One final note: Sometimes, if people are evaluating bear markets as well as crashes and corrections, they'll just refer to all three as corrections. So don't be surprised if you encounter the term market correction used to describe a major drop like the one above. Similarly, a crash can trigger a more prolonged bear market, so those terms are sometimes used interchangeably as well.

Can you predict a market correction?

The short answer: no. 

The more complete answer: Market corrections have been a part of the ebb and flow of the stock market since its inception. Historically, the probability of experiencing a market correction within the next ten years is 100%. 

As for when the next correction is likely to occur: Such events are seemingly random. Take a look at this table, which shows every S&P 500 correction, crash, and bear market during the 50-year period from 1970 to 2020, along with the percentage decline from market top to market bottom, and how long each lasted from peak to trough. See if you can spot a market trend: 

A chart showing U.S. market corrections, crashes, and bear markets between 1970 and 2020.

Data source: Yardeni Research, Inc. Chart by author. Gray backgrounds indicate crashes/bear markets consisting of a decline of more than 20%. Red backgrounds indicate bear markets lasting more than 200 days. Yellow backgrounds indicate corrections or bear markets lasting between 100 and 200 days. Green backgrounds indicate crashes or corrections lasting fewer than 100 days.

If you can't find a market trend, it's because there isn't one. The time between major bear markets ranges from three years (1970-1973) to more than 10. Corrections can occur multiple times a year (e.g., 2018, 1990) or might not manifest for seven years (1990-1997).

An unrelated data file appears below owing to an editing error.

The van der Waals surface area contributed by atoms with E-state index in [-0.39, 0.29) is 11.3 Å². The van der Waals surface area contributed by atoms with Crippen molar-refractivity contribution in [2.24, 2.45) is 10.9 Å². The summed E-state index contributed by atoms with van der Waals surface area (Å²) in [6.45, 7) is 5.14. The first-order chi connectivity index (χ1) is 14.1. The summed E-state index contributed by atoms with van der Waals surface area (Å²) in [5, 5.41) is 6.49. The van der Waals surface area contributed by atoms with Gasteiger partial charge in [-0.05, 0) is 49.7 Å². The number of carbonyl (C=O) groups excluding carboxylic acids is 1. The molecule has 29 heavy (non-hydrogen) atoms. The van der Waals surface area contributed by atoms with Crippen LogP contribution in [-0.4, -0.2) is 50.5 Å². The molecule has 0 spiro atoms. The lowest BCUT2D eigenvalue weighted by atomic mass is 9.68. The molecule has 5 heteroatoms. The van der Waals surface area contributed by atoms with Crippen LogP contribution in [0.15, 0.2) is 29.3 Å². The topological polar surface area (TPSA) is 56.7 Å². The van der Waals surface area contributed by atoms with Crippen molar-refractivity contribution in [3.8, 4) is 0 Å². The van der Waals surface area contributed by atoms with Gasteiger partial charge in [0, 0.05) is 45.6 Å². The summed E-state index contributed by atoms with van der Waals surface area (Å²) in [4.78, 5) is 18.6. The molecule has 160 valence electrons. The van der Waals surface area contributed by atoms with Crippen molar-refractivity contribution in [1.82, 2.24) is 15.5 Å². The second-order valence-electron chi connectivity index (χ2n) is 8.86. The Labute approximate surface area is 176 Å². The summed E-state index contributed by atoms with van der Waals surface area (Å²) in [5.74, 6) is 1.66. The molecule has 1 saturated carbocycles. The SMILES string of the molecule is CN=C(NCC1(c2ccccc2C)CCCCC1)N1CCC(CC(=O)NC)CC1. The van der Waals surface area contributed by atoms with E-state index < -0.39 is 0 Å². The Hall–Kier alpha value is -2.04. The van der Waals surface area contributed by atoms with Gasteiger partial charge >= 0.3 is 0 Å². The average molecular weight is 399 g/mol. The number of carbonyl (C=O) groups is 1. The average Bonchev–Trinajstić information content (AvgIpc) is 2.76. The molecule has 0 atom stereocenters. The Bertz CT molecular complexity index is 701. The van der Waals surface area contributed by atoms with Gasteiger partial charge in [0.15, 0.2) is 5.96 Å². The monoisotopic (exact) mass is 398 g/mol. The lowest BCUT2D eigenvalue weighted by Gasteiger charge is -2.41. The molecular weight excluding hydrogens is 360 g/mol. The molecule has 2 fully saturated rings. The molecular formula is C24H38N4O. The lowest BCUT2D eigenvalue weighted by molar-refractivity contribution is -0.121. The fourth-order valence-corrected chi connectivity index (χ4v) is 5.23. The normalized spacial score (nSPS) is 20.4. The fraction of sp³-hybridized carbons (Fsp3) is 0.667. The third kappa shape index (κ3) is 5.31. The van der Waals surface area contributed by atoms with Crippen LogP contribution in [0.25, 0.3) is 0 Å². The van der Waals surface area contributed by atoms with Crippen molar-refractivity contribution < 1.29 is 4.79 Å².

While this chart shows that it's impossible to predict with any long-term accuracy whether a correction will manifest, the good news is that in the last 50 years, 75% of these market downturns (21 of 28) were corrections of between 10% and 20% that never went on to become more serious bear markets. More than half (green background) turned out to be short-lived -- quick hiccups that lasted about three months or less. Just 25% (red background) stretched on for six months or more.

Stock market corrections are great times to buy

Far from a time to panic, market corrections usually turn into outstanding buying opportunities, as they are often both brief and mild. All 28 corrections over the past 50 years have been more than completely erased by a subsequent bull market rally.

What's more, the S&P 500 has spent almost three times as many days over the past 50 years rallying compared to the days it's spent in correction. Though there are no guarantees in the stock market, buying an index fund, or a basket of high-quality stocks within a major index like the Dow or S&P 500, during a correction is about as close to a surefire long-term investment strategy as you're going to get.